New research from the University of California, Riverside has shown that not only does the consumption of soybean oil lead to obesity and diabetes, but it could also contribute to neurological conditions including autism, Alzheimer’s disease, anxiety and depression.
In 2015, a research team from UCR found that soybean oil induces obesity, diabetes, insulin resistance and fatty liver in mice. Then in 2017 another study from the same team discovered that if soybean oil is engineered to be low in linoleic acid it will cause less obesity and insulin resistance.
The Latest Study
In a study that was released earlier this month the researchers did not find any difference between the modified and unmodified soybean oil’s effects on the brain. The scientists did, however, find noticeable effects of the oil on the hypothalamus, an area of the brain that controls body temperature, hunger, parenting and attachment behaviours, sleep, and circadian rhythms.
“The hypothalamus regulates body weight via your metabolism, maintains body temperature, is critical for reproduction and physical growth as well as your response to stress,” said Margarita Curras-Collazo, a UCR associate professor of neuroscience and lead author on the study.
The team noticed that some of the genes in the mice that were fed the soybean oil were not functioning correctly. For instance, the gene that produces the love hormone, oxytocin, was drastically malfunctioning, lowering the amount of oxytocin that it produced.
The team also discovered around 100 more genes that were affected by the diet consisting of the regular soybean oil. These discoveries have led the team to believe that not only does this substance have negative implications for energy metabolism, but also can impact proper brain function, leading to conditions including autism and Parkinson’s disease.
The research team notes that their findings apply specifically to soybean oil and not necessarily to all soy products. Frances Sladek, a UCR toxicologist and professor of cell biology, said:
“Do not throw out your tofu, soymilk, edamame, or soy sauce. Many soy products only contain small amounts of the oil, and large amounts of healthful compounds such as essential fatty acids and proteins.”
It’s important to note that this study was conducted on mice, and studies involving mice do not always translate to the same results in humans.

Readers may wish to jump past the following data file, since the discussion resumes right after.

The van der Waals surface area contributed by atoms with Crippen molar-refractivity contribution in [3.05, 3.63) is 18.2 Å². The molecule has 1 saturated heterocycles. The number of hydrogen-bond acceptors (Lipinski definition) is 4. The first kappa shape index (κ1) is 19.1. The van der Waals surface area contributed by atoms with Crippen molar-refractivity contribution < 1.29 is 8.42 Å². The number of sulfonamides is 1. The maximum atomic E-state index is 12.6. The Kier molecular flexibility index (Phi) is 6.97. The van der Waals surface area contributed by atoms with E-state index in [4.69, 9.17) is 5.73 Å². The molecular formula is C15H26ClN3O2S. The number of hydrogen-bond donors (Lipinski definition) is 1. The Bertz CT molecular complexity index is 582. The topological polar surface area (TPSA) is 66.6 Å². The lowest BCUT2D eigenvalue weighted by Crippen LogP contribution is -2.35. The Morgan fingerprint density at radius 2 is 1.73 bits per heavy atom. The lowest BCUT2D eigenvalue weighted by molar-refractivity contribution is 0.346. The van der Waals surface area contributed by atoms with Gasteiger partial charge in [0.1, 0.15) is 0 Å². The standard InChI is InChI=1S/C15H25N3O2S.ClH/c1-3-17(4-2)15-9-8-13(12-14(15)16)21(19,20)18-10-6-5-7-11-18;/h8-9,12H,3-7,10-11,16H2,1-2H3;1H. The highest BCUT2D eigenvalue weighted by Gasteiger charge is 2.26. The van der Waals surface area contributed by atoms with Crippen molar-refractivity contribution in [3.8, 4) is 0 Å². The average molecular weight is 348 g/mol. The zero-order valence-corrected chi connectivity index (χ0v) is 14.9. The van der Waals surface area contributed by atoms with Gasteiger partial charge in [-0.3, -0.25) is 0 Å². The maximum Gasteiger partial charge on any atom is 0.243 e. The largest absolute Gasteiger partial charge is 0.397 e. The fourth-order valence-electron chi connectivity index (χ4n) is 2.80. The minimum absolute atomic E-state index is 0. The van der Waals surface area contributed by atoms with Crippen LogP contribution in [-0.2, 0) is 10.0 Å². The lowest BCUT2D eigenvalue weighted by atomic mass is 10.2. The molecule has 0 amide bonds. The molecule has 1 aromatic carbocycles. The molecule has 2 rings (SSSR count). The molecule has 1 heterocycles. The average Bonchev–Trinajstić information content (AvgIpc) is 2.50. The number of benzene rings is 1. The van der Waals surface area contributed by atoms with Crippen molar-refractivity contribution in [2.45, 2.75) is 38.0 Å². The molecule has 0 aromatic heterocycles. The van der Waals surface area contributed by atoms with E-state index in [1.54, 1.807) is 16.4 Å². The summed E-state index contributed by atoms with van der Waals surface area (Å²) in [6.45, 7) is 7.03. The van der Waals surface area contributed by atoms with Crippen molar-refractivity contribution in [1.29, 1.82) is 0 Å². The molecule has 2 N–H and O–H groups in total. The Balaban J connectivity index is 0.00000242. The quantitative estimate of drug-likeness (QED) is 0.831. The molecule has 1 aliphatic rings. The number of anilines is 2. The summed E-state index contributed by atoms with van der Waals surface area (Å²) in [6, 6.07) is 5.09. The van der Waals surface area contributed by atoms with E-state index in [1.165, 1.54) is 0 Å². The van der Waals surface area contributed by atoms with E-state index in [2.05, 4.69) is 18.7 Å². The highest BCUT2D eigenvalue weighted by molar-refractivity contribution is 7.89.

“The dogma is that saturated fat is bad and unsaturated fat is good. Soybean oil is a polyunsaturated fat, but the idea that it’s good for you is just not proven,” Sladek said:
“If there’s one message I want people to take away, it’s this: reduce consumption of soybean oil,” said Poonamjot Deol, an assistant project scientist in Sladek’s laboratory and first author on the study.
Food For Thought – How Big Of A Role Does GMO Soy Play?
It is interesting to note that the researchers of the study were not able to identify which chemicals in the oil are responsible for the alterations in the hypothalamus, although they were able to rule out two candidates, linoleic acid or stigmasterol.
Could the fact that the soybeans used to make the oil have been genetically modified, and thus engineered to withstand copious amounts of glyphosate-containing Round Up be partially at fault here? Unless another study is conducted using only organic, pesticide free soybeans we will never know for sure.
Considering there have been numerous studies that have directly linked glyphosate to neurological disorders such as autism, this may be a key factor that the scientists involved with this study overlooked.
What Can You Do?
As one of the researchers involved in the study recommends you can directly limit your consumption of soybean oil. The best way to do this is to cut out all packaged and processed foods and avoiding deep-fried foods. Yes, from fast food restaurants, but also from sit down restaurants as well. Fast food restaurants generally serve food that we know is not healthy for us, but most sit down restaurants also serve food that is very unhealthy for us and yes, they typically use soybean oil to fry their fries, wings, chicken, jalapeno poppers, sweet potato fries and any other greasy delight you can think of.
Eating real, whole foods (anything that doesn’t come in a package) ideally organic is your best bet, not only to avoid toxins such as soybean oil, but also a slew of synthetic chemicals, preservatives, pesticides and other additives.